A report on the busy March sale with a frantic first hour of bidding, written by Valuer Sophie Chapman

As the cherry trees began to flower this March, interest in Chinese and Japanese works of art was blossoming in Stamford.  Building on their excellent reputation with collectors from all over the world Batemans continues to draw in some exceptional pieces with achieved prices to match. 

Whilst the Asian Art section at the start of the sale kicked the day off to an exciting start, this was just the beginning of a strong and solid sale for the renowned Lincolnshire and Rutland auctioneers as stunning paintings, rare collectables, and fine furniture proved later in the day.

            

Following on from an £8,400 Satsuma success in February, the auction excitement began with the very first lot, a fine Japanese Satsuma pottery vessel and cover by Shozan Kinsei. This slab square sided vase and cover was of glowing quality and intricate detail, and had the seal for the maker, which it seems can make all the difference as bidding accelerated past the £500-£800 estimate selling for a final price of £1,440 (including 20% BP) on the phone.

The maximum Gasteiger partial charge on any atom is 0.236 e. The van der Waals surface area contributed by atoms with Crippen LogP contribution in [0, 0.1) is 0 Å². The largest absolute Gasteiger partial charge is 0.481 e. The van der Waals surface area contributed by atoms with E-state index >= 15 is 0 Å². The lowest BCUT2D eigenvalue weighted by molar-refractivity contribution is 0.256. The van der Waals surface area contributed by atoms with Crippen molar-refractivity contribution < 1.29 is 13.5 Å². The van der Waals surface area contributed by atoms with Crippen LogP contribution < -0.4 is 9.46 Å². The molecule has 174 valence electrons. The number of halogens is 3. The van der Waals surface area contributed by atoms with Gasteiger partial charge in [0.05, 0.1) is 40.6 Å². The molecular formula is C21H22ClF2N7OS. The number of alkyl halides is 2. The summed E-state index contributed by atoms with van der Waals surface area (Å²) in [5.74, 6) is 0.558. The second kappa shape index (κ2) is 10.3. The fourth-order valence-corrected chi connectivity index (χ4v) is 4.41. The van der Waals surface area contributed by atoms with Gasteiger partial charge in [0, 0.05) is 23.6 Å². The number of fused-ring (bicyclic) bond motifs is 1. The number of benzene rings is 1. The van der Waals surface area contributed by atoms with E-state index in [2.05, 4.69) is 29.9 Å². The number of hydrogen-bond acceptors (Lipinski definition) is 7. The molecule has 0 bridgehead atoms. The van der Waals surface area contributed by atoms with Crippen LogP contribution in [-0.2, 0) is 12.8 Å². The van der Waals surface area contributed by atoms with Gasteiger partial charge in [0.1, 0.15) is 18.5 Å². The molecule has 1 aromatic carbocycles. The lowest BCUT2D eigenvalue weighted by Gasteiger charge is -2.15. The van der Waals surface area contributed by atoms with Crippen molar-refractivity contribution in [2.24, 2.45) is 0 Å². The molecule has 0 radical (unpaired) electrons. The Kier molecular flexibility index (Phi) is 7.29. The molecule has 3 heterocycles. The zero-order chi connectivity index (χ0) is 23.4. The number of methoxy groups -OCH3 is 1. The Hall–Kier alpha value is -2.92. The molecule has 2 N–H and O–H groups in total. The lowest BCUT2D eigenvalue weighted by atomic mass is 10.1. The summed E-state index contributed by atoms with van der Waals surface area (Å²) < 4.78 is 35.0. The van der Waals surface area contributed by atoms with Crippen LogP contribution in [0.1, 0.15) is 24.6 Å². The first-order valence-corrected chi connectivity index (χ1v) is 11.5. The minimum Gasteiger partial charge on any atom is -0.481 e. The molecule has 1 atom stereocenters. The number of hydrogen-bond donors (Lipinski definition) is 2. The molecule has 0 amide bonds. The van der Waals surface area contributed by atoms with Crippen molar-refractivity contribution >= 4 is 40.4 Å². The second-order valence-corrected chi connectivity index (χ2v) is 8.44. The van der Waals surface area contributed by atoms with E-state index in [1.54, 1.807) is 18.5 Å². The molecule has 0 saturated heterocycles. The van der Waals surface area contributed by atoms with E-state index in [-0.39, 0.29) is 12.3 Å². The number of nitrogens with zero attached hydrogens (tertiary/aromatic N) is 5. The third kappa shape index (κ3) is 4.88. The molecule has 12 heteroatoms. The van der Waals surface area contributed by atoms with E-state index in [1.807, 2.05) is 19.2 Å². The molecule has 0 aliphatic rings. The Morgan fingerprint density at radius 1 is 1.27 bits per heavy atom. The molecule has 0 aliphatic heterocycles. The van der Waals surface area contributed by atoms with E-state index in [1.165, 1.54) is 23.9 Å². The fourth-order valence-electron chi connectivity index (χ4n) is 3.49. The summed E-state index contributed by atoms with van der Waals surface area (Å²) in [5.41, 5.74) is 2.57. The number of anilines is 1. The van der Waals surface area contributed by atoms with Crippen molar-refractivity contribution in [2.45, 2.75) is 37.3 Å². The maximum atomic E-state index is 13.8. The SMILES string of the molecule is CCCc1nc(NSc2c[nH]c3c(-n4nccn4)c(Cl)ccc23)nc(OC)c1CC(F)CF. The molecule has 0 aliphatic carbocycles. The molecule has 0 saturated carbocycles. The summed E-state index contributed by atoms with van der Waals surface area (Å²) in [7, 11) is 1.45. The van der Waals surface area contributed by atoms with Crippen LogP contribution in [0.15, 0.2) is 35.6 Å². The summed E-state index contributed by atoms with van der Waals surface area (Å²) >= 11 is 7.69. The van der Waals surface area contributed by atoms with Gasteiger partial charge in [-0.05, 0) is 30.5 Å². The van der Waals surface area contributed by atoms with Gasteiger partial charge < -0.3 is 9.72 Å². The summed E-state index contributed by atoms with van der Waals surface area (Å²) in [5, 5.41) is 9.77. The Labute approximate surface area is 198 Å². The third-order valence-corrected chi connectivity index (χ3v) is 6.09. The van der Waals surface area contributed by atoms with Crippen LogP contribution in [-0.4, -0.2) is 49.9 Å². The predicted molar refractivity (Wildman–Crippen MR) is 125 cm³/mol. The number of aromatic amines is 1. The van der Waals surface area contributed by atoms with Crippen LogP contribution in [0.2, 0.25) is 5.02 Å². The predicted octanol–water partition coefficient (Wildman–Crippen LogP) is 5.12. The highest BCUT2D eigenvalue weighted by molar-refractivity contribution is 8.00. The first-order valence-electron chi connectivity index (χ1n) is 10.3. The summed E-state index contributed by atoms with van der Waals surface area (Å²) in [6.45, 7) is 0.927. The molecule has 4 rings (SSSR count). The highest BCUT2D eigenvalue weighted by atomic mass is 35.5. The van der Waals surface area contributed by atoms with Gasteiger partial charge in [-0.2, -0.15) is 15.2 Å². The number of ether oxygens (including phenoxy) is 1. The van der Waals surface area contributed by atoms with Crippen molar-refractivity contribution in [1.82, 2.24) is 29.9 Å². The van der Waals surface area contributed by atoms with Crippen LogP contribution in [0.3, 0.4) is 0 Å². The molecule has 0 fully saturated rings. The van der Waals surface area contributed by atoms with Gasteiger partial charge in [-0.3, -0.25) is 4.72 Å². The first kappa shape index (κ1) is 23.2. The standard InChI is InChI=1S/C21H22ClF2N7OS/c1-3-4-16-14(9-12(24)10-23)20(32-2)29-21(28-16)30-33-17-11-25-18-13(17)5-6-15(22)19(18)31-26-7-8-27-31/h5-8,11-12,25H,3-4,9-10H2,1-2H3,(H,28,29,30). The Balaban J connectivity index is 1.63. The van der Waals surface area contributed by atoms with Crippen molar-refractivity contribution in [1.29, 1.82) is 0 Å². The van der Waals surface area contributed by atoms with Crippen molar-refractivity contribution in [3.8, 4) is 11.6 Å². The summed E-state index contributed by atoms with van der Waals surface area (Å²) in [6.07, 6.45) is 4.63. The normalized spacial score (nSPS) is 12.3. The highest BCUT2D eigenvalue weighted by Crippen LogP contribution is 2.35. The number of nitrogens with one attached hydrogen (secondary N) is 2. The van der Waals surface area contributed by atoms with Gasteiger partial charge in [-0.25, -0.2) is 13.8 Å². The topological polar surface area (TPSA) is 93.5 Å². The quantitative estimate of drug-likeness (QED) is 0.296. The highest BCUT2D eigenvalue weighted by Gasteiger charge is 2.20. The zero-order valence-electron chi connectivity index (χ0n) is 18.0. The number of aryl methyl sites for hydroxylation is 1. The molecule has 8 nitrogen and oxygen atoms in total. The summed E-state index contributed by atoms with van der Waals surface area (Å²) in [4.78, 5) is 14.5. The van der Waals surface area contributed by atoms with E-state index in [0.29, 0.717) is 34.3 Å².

Next up were two pieces by Yabu Meizan, another highly collectable maker within Meiji period Satsuma wares.  The collectors and buyers were ready and with phones again bidding they both sold, this smaller vase sold on the phone over estimate for £1,020, whilst the taller bottle vase whistled past its £200-£300 estimate to sell for £1,500, (each including 20% BP) to sell to an internet bidder.

The first three lots had taken a full fifteen minutes of intense bidding to sell – certainly worth waiting for and an enjoyable spectacle for the bidders in attendance packed into the Batemans saleroom.

It is interesting to note though that whilst named Satsuma wares with makers seals can sell extremely well, pieces of near similar quality and date, but unattributed still command only moderate prices. This is the polarised nature of most markets across the collecting range – quality, name, rarity and condition are all required to produce these spectacular results.

The two lots following, from the same vendor but of lesser quality, and without makers seals, sold for just £90 and £204 respectively (each including 20% BP), perhaps something to look out for in the future as Satsuma wares look to make a comeback.